Indonesia Expat

Authorities Send Aid to Papua Villages Controlled by Armed Rebels

Food and aid are being delivered to five villages in Papua where local residents are being held hostage by an armed rebel group, a police official said on Sunday.

According to the police, the armed group, which is linked to the Free Papua Movement (OPM), is blocking around 1,000 people from leaving five villages near a Freeport copper mine.

According to Viktor Mackbon, police chief of the Mimika area, where the villages are located, officials have started delivering aid for the locals in the form of rice, instant noodles, and toiletries.

“Their access to these goods is not yet normal, so we must provide help,” said Mackbon, as quoted by Reuters. He added that the rebel group had not tried to disrupt the supply effort.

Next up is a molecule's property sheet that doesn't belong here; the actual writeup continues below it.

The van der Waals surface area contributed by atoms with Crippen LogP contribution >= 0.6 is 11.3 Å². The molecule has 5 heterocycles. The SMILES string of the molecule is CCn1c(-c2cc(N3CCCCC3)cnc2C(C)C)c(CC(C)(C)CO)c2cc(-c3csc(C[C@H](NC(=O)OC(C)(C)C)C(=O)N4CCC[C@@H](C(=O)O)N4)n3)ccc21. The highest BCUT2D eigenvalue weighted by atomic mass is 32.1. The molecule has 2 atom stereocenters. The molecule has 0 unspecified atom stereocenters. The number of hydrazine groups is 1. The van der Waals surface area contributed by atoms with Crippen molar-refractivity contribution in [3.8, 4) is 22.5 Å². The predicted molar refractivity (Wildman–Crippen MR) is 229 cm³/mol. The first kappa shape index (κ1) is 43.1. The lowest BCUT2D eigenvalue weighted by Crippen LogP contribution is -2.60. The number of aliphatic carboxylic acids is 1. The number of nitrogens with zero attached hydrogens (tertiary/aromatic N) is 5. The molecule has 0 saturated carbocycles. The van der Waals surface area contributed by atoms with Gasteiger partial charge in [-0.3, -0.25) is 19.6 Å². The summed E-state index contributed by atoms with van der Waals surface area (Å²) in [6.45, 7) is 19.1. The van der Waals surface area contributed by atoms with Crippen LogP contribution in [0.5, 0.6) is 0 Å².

He also said that the police were making continuous efforts to persuade the armed group to surrender control of the villages and have sought the help of public and religious figures in the region to facilitate negotiations.

“We continue to try a persuasive approach and dialogue,” said Mackbon.

However, the armed group has said that it is “at war” with the police, military and Freeport; prompting the police and military to deploy around 200 personnel in preparation for orders to secure the area by force if necessary.

A state of emergency has been declared in the area and security stepped up after a string of shootings since August 17 that killed one police officer and wounded six.

Papua has had a long-running, and sometimes violent, separatist movement since it was incorporated into Indonesia after a widely criticised U.N. sponsored referendum in 1969.


See: Indonesia Plans to Defend Papua Issue

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